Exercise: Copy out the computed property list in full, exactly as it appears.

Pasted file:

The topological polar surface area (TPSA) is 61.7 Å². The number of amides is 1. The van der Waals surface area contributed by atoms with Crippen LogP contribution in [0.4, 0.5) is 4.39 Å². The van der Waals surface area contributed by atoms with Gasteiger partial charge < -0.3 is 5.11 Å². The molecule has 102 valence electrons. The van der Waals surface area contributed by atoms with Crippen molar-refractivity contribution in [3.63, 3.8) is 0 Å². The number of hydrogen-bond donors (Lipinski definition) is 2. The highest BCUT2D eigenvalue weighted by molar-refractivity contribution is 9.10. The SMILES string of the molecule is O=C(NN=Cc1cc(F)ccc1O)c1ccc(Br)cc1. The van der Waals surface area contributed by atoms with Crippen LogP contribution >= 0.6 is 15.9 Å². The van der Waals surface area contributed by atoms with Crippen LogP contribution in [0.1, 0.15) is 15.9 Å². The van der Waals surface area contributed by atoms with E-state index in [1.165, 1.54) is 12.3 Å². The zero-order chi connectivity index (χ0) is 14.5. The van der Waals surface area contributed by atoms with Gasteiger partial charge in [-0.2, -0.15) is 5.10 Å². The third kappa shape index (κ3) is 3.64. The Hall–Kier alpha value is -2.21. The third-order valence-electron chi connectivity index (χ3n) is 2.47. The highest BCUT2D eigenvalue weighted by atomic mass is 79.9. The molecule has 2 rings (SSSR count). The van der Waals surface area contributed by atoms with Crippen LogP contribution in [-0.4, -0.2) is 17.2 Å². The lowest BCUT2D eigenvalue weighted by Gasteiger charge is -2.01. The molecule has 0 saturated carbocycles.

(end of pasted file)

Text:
The topological polar surface area (TPSA) is 61.7 Å². The number of amides is 1. The van der Waals surface area contributed by atoms with Crippen LogP contribution in [0.4, 0.5) is 4.39 Å². The van der Waals surface area contributed by atoms with Gasteiger partial charge < -0.3 is 5.11 Å². The molecule has 102 valence electrons. The van der Waals surface area contributed by atoms with Crippen molar-refractivity contribution in [3.63, 3.8) is 0 Å². The number of hydrogen-bond donors (Lipinski definition) is 2. The highest BCUT2D eigenvalue weighted by molar-refractivity contribution is 9.10. The SMILES string of the molecule is O=C(NN=Cc1cc(F)ccc1O)c1ccc(Br)cc1. The van der Waals surface area contributed by atoms with Crippen LogP contribution >= 0.6 is 15.9 Å². The van der Waals surface area contributed by atoms with Crippen LogP contribution in [0.1, 0.15) is 15.9 Å². The van der Waals surface area contributed by atoms with E-state index in [1.165, 1.54) is 12.3 Å². The zero-order chi connectivity index (χ0) is 14.5. The van der Waals surface area contributed by atoms with Gasteiger partial charge in [-0.2, -0.15) is 5.10 Å². The third kappa shape index (κ3) is 3.64. The Hall–Kier alpha value is -2.21. The third-order valence-electron chi connectivity index (χ3n) is 2.47. The highest BCUT2D eigenvalue weighted by atomic mass is 79.9. The molecule has 2 rings (SSSR count). The van der Waals surface area contributed by atoms with Crippen LogP contribution in [-0.4, -0.2) is 17.2 Å². The lowest BCUT2D eigenvalue weighted by Gasteiger charge is -2.01. The molecule has 0 saturated carbocycles.